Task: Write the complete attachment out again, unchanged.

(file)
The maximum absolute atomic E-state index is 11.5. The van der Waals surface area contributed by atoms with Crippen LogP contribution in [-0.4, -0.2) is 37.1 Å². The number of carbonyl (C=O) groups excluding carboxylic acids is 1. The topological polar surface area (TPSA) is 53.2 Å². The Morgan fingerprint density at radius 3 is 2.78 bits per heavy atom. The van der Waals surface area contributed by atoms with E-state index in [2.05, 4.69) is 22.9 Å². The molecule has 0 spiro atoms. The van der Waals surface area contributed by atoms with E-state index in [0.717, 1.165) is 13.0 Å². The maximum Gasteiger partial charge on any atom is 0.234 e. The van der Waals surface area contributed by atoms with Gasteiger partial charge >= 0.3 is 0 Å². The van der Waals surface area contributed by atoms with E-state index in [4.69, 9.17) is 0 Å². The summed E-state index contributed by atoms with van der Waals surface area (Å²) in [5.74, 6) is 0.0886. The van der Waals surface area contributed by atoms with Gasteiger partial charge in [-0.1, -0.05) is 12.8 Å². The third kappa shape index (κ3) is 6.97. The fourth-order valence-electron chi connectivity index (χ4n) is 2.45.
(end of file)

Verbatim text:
The maximum absolute atomic E-state index is 11.5. The van der Waals surface area contributed by atoms with Crippen LogP contribution in [-0.4, -0.2) is 37.1 Å². The number of carbonyl (C=O) groups excluding carboxylic acids is 1. The topological polar surface area (TPSA) is 53.2 Å². The Morgan fingerprint density at radius 3 is 2.78 bits per heavy atom. The van der Waals surface area contributed by atoms with E-state index in [2.05, 4.69) is 22.9 Å². The molecule has 0 spiro atoms. The van der Waals surface area contributed by atoms with E-state index in [0.717, 1.165) is 13.0 Å². The maximum Gasteiger partial charge on any atom is 0.234 e. The van der Waals surface area contributed by atoms with Gasteiger partial charge >= 0.3 is 0 Å². The van der Waals surface area contributed by atoms with E-state index in [4.69, 9.17) is 0 Å². The summed E-state index contributed by atoms with van der Waals surface area (Å²) in [5.74, 6) is 0.0886. The van der Waals surface area contributed by atoms with Gasteiger partial charge in [-0.1, -0.05) is 12.8 Å². The third kappa shape index (κ3) is 6.97. The fourth-order valence-electron chi connectivity index (χ4n) is 2.45.